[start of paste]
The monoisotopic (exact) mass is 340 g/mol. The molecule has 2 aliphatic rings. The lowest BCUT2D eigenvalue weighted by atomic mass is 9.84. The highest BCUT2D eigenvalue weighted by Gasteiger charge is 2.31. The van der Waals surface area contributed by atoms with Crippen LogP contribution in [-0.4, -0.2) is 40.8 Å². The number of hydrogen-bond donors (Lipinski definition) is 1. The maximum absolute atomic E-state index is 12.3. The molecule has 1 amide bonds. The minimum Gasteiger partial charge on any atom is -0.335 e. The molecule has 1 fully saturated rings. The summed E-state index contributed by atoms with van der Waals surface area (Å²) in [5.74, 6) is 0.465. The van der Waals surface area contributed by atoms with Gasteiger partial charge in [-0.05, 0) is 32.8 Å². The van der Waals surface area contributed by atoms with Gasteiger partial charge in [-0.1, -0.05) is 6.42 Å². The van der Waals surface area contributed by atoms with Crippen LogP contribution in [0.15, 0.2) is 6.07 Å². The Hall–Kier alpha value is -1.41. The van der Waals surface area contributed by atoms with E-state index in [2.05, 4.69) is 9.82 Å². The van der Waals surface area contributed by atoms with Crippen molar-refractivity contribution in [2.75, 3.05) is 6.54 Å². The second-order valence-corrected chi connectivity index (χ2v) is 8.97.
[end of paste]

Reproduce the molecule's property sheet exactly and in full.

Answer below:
The monoisotopic (exact) mass is 340 g/mol. The molecule has 2 aliphatic rings. The lowest BCUT2D eigenvalue weighted by atomic mass is 9.84. The highest BCUT2D eigenvalue weighted by Gasteiger charge is 2.31. The van der Waals surface area contributed by atoms with Crippen LogP contribution in [-0.4, -0.2) is 40.8 Å². The number of hydrogen-bond donors (Lipinski definition) is 1. The maximum absolute atomic E-state index is 12.3. The molecule has 1 amide bonds. The minimum Gasteiger partial charge on any atom is -0.335 e. The molecule has 1 fully saturated rings. The summed E-state index contributed by atoms with van der Waals surface area (Å²) in [5.74, 6) is 0.465. The van der Waals surface area contributed by atoms with Gasteiger partial charge in [-0.05, 0) is 32.8 Å². The van der Waals surface area contributed by atoms with Gasteiger partial charge in [-0.1, -0.05) is 6.42 Å². The van der Waals surface area contributed by atoms with Crippen LogP contribution in [0.15, 0.2) is 6.07 Å². The Hall–Kier alpha value is -1.41. The van der Waals surface area contributed by atoms with E-state index in [2.05, 4.69) is 9.82 Å². The van der Waals surface area contributed by atoms with Crippen molar-refractivity contribution in [2.75, 3.05) is 6.54 Å². The second-order valence-corrected chi connectivity index (χ2v) is 8.97.